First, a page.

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  1. Analysis
March 5, 2014

Delivery to the deep: storing CO2 beneath the seabed

With carbon capture and storage proving difficult to implement onshore, is there any hope that CO2 can be stored in rock formations beneath the seabed? Statoil's Sleipner and Snøhvit fields offshore Norway have proved the concept is possible. Now the Norwegian Petroleum Directorate has mapped the CO2 storage potential under Norway's waters, with an eye to expanding the idea. NPD's project director for CO2 storage Eva Halland reveals more.

By Chris Lo

Sleipner offshore carbon capture and storage

Carbon capture and storage (CCS) has been part of energy and climate change discussions for decades. Despite incremental improvements in the efficiency of hydrocarbon-based power generation, many scientists and environmental campaigners believe CCS is the only effective method of reducing fossil fuel CO2 emissions to levels that are compliant with international climate change resolutions.

The process, which involves the removal of CO2 from the flue gas of heavily emitting point-source polluters before transporting it for underground storage, has proved ruinously difficult to implement on a large-scale, with a number of high-profile projects put on ice and the technology struggling to build momentum in the market. If CCS has struggled to take off on land, then surely it follows that the technology would be exponentially harder to implement in the offshore environment as a means of reducing the CO2 content of extracted natural gas?

As it turns out, Norway, which hosts arguably the world’s most advanced offshore oil and gas industry, has been making an excellent case for the viability of offshore CCS. For a start, Statoil’s offshore Sleipner and Snøhvit gas fields have been storing CO2 from gas since 1996 and 2008 respectively, providing two fully functional demonstrations of safe, stable and permanent carbon storage in geological formations under the seabed (Sleipner stores its separated CO2 in the Utsira saline aquifer, while Snøhvit uses the Stø formation).

It hasn’t all been smooth sailing for Norway’s offshore CCS endeavour, however; in September 2013 the Norwegian government cancelled a planned full-scale CCS project at Mongstad, which was due to store CO2 from a gas-fired power plant in deepwater saline formations. The debate on how to move forward with offshore CCS continues.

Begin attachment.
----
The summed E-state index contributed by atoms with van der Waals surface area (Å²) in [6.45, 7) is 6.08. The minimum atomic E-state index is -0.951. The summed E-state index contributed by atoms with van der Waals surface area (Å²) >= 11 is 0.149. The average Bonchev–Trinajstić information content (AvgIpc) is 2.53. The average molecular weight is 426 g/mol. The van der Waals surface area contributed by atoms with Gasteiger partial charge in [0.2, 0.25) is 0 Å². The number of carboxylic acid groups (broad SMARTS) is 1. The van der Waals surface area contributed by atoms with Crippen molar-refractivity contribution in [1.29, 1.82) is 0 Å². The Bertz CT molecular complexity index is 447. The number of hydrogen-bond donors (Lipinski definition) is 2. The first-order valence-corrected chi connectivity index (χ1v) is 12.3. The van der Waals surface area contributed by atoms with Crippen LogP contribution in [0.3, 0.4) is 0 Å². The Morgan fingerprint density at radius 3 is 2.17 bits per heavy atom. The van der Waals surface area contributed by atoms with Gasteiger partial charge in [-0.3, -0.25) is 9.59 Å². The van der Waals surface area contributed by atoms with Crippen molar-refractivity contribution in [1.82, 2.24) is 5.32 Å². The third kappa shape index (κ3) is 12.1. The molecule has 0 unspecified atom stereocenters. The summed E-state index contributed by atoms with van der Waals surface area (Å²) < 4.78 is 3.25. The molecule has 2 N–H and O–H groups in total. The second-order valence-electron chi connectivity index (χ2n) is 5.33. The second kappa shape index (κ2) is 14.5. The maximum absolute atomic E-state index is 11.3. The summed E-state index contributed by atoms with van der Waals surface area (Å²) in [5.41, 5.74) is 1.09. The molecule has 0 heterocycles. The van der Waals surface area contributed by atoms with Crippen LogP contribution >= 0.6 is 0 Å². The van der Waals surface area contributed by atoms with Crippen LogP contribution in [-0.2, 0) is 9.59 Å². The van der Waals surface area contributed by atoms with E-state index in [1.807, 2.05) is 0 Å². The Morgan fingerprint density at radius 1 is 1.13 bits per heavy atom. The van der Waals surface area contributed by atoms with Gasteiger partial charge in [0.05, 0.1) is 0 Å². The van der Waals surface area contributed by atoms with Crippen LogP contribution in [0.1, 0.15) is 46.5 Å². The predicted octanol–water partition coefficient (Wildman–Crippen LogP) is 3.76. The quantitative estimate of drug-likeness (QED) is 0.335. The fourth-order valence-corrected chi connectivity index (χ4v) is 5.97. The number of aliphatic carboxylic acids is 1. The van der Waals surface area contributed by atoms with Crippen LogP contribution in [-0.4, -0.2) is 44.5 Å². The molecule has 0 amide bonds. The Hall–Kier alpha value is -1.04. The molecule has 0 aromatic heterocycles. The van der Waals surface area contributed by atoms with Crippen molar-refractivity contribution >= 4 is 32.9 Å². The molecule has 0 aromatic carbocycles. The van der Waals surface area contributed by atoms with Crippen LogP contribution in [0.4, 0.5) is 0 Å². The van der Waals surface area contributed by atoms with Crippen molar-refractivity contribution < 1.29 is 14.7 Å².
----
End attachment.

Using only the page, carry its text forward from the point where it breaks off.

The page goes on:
The Norwegian Petroleum Directorate (NPD), the government agency responsible for managing and regulating the Norwegian continental shelf’s oil and gas resources, has taken a strong leadership role in the evaluation of the country’s offshore CO2 storage potential. Since the agency started investigating CCS options in Norwegian waters in 2009, it has produced three atlases mapping potential CO2 storage sites in the Norwegian North Sea, Norwegian Sea and southern Barents Sea, with Norway’s entire continental shelf now covered.

The compilation of the atlases has been led by the NPD’s project director for CO2 storage Eva Halland, and the assessment has revealed some eye-opening stats. The Norwegian North Sea, for example, could hold up to 70 billion tonnes of CO2, equivalent to 20 years’ worth of Norway’s total carbon emissions. Halland describes Norway’s CO2 storage potential, CCS challenges and lessons to be learned from Snøhvit and Sleipner.



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Chris Lo: Could you tell me about the NPD’s CO2 storage atlases, and the work that went into preparing them?

Eva Halland: We have published three CO2 storage atlases. The first one in 2011, that was a CO2 storage atlas for the Norwegian North Sea. In 2012 we had the CO2 storage atlas for the Norwegian Sea, and last year it was the CO2 storage atlas for the Barents Sea. So we have now covered the whole Norwegian continental shelf with maps for CO2 storage.

We have a very favourable situation here at the Norwegian Petroleum Directorate [NPD]; we have access to all data that is collected offshore related to petroleum activity. So all seismic, all production data, we have everything here in our office. We have more than 40 years of petroleum activity, so we have been able to use all this data. The role of the NPD is mainly related to petroleum activity, and we have control of what is possible in the oil and gas situation offshore Norway. So we do a lot of mapping, all the concession rounds, all the evaluation. We could use all that data in our work in mapping CO2 storage sites.

You have to turn your mind around when you start mapping CO2 storage, because instead of extracting something from the reservoir, you are going to put something in there. So our focus has been to find the areas where you could store CO2 safely, without leakage, in a long-term perspective. And we have done that all along the coast.

CL: Could you tell me more about the aquifers that you think are particularly suitable for carbon storage?

EH: We also have two CO2 storage projects going on offshore Norway. We have one from Sleipner to the Utsira formation in the North Sea, and we have one from Snøhvit to the Stø formation in the Barents Sea. The Utsira storage started in 1996, so it’s been a fairly long time that we’ve stored CO2 offshore Norway.

"Our focus has been to find the areas where you could store CO2 safely."